Rather than try to tackle the decades of history leading up to the British government’s granting of limited voting rights for women in 1918, Suffragette collages a particularly tumultuous eighteen-month period of violence and retaliation in a real and present way. Avoiding broad strokes, director Sarah Gavron and writer Abi Morgan paint each character with detailed grit and infectious idealism, and the prestigious cast, gravitating around an excellent lead performance by the quietly brilliant Carey Mulligan, lends each historical event an uncanny familiarity. The film sells a world-gone-by while also tapping into the never-more-relevant zeitgeist of radical feminism, reminding audiences that the work towards equality is far from done.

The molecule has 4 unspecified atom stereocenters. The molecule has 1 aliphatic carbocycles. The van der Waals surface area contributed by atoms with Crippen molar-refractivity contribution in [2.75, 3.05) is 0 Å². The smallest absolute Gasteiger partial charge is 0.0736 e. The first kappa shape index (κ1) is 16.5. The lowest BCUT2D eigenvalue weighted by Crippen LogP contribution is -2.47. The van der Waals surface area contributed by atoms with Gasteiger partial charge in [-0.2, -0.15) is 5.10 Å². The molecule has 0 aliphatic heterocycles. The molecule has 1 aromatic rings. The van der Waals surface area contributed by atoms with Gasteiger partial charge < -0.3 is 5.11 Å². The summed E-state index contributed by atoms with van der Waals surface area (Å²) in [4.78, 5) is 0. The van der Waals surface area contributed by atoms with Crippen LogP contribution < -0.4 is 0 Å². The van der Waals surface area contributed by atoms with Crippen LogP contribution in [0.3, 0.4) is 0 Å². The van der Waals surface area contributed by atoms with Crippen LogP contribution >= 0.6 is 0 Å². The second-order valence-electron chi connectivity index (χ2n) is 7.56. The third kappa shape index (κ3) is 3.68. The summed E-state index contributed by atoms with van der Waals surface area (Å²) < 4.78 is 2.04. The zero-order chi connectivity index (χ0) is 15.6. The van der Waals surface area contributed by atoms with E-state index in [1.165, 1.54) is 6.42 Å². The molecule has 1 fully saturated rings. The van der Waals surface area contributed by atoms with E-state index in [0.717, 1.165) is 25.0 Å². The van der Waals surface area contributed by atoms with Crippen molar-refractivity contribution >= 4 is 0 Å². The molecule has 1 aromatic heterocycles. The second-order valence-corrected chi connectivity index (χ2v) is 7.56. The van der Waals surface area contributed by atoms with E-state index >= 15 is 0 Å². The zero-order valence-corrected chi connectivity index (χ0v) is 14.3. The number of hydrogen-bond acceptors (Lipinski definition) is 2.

In the modern era of blockbusters, almost all the studio tentpole releases seem to have a plan to join up with a series of other films in the hopes of creating a Cinematic Universe. Marvel launched theirs over the course of 4 years, DC is well on its way and Universal made an abortive attempt at combining their monster movies, starting with the flop that was Dracula Untold. However, one could say that this tradition was in fact launched in 1986 by Into the Woods, Stephen Sondheim’s Avengers-style mash-up of Disney fairytales. This unique spin on these classic tales provide the basis for an energetic and strikingly shot film adaptation, which manages to just about overcome the inherent weaknesses of its genre through a very charming cast. (more…)